The previous month, CEE’s team of three social workers went from supporting 15 young people to more than 140. Some of those had lost their jobs and needed food or baby supplies, while others were facing homelessness due to pandemic-related hardships.

At risk of burn out, it was impossible for Gessesse and her team to maintain this level of support on a continued basis, so she set out to form partnerships among different B3 organizations. B3 organizations are defined as being Black-focused, Black-led, and/or Black-serving groups; they play a critical role in assisting vulnerable members of the Black community because they better understand the needs of those they are helping and how to support them in a way that is effective.

CEE partnered with the Network for the Advancement of Black Communities (NABC) to conduct a nationwide survey to understand the needs of grassroots and emerging B3 organizations. Eventually, these insights would enable CEE to secure their much-needed funding.

CEE sent the resulting report to key players, which Gessesse believes was the catalyst for the decision from the City of Toronto and the Province of Ontario to contribute a combined $4.5-million directly into Black Communities.

"COVID-19 has amplified existing inequities impacting Black Communities," Gessesse wrote in the report.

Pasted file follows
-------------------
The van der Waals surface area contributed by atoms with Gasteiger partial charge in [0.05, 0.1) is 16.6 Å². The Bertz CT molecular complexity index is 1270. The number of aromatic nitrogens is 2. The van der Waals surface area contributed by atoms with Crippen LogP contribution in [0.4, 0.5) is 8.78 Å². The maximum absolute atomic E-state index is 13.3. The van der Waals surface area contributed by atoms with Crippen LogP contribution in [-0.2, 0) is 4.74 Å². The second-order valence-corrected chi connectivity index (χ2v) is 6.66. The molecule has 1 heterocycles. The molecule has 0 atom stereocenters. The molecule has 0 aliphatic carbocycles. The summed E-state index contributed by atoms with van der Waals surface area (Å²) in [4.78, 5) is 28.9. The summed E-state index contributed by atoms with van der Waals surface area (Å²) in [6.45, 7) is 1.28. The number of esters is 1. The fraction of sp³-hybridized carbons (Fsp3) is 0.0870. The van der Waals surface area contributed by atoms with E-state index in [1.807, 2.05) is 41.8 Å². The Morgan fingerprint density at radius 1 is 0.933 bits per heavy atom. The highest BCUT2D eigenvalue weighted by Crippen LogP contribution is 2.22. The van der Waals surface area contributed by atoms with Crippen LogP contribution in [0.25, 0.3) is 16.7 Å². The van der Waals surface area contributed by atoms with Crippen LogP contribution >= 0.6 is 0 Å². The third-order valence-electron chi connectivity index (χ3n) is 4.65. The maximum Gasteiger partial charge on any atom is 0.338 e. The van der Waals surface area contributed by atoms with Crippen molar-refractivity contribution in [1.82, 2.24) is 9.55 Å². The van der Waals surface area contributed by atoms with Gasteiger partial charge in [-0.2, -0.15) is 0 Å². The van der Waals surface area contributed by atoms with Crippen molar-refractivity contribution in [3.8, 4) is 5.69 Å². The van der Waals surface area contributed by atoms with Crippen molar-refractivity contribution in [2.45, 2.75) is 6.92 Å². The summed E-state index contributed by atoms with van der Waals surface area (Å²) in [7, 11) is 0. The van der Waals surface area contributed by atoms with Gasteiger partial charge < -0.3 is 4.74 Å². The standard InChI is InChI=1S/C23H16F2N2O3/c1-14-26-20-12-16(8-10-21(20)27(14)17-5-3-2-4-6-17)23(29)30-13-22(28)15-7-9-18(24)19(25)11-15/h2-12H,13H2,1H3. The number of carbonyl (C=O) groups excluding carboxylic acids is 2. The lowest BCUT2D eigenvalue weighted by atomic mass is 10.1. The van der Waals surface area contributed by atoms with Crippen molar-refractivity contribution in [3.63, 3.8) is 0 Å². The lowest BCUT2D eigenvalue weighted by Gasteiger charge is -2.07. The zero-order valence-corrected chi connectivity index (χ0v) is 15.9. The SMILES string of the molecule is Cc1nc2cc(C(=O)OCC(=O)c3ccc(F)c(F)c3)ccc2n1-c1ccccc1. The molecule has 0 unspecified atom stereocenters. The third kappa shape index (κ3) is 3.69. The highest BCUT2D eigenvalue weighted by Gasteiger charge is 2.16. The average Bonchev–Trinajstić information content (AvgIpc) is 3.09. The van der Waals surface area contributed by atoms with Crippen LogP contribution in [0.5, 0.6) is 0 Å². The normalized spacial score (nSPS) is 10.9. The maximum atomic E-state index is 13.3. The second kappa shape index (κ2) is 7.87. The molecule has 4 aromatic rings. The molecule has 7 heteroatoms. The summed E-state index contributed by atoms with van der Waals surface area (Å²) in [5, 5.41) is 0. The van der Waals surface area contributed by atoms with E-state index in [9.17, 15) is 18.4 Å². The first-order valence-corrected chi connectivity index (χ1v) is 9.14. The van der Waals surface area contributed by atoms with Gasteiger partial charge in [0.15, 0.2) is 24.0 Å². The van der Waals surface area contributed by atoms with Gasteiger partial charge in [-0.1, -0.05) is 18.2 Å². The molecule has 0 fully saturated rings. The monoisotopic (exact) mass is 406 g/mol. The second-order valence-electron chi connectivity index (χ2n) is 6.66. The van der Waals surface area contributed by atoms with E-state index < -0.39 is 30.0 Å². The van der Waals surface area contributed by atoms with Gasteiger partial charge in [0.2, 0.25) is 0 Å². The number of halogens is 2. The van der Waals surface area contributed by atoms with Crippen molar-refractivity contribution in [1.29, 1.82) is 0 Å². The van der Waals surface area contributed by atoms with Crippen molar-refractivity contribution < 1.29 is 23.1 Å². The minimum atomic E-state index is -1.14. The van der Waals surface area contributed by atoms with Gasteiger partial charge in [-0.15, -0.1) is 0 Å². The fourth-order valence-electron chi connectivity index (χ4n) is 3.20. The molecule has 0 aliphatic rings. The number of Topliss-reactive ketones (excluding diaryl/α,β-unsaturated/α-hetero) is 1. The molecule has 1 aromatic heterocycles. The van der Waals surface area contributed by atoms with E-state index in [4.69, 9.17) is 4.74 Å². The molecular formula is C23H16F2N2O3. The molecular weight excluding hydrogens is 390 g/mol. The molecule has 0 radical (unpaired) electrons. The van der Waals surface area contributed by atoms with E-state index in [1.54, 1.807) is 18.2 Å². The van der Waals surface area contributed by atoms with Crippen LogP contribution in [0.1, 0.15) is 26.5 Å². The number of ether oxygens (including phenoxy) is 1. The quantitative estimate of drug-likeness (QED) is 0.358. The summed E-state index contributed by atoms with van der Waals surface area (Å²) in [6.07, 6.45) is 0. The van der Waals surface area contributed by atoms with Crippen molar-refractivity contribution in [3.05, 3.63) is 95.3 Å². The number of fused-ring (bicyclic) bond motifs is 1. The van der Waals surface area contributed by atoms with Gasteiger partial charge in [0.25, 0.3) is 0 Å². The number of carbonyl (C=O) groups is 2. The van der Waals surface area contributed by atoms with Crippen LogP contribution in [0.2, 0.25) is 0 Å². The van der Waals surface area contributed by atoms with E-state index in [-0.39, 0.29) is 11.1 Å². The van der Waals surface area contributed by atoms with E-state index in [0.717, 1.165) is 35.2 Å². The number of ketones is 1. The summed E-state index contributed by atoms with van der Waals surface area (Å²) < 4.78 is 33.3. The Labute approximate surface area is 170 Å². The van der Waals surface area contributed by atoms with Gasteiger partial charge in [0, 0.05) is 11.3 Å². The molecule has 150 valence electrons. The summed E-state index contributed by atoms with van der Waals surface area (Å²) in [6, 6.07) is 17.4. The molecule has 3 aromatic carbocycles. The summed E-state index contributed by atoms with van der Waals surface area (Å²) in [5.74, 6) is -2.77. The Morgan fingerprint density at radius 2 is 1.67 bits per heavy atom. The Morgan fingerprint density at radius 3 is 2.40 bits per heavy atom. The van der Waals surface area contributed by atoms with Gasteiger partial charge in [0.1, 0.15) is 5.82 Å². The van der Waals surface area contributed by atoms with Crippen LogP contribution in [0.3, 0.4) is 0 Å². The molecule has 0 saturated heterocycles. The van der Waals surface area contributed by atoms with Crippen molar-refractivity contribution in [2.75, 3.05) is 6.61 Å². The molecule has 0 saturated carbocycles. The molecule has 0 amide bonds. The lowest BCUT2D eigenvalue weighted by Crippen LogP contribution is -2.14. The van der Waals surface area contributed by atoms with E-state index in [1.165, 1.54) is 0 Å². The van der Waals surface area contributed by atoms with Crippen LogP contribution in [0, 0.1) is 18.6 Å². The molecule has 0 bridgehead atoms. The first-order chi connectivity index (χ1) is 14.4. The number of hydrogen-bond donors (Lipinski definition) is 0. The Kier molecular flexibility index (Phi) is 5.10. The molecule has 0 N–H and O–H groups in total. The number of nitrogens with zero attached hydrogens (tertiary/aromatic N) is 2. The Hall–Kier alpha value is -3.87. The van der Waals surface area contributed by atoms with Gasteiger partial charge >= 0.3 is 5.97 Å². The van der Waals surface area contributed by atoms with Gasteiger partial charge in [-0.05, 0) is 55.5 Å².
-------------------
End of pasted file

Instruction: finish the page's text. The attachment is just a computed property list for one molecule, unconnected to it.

"Emergency funds are needed to reach out to and support isolated seniors, the homeless, those requiring mental health counseling, single-mother households, people with pre-existing medical conditions, marginalized and impoverished community members, those with disabilities, those for whom food insecurity is a health concern and caregivers of these vulnerable segments."

Recovery, Healing & Resilience

With the new allocation of dollars, CEE created the Black Canadian Communities – Recovery, Healing & Resilience (RHR) Program, and helped act as a trustee organization.

“When funding comes down from the federal government, a lot of grassroots organizations don’t have the infrastructure to apply because they don’t have audited financials,” Gessesse said. "Our goal is to help them make the most of these funding opportunities."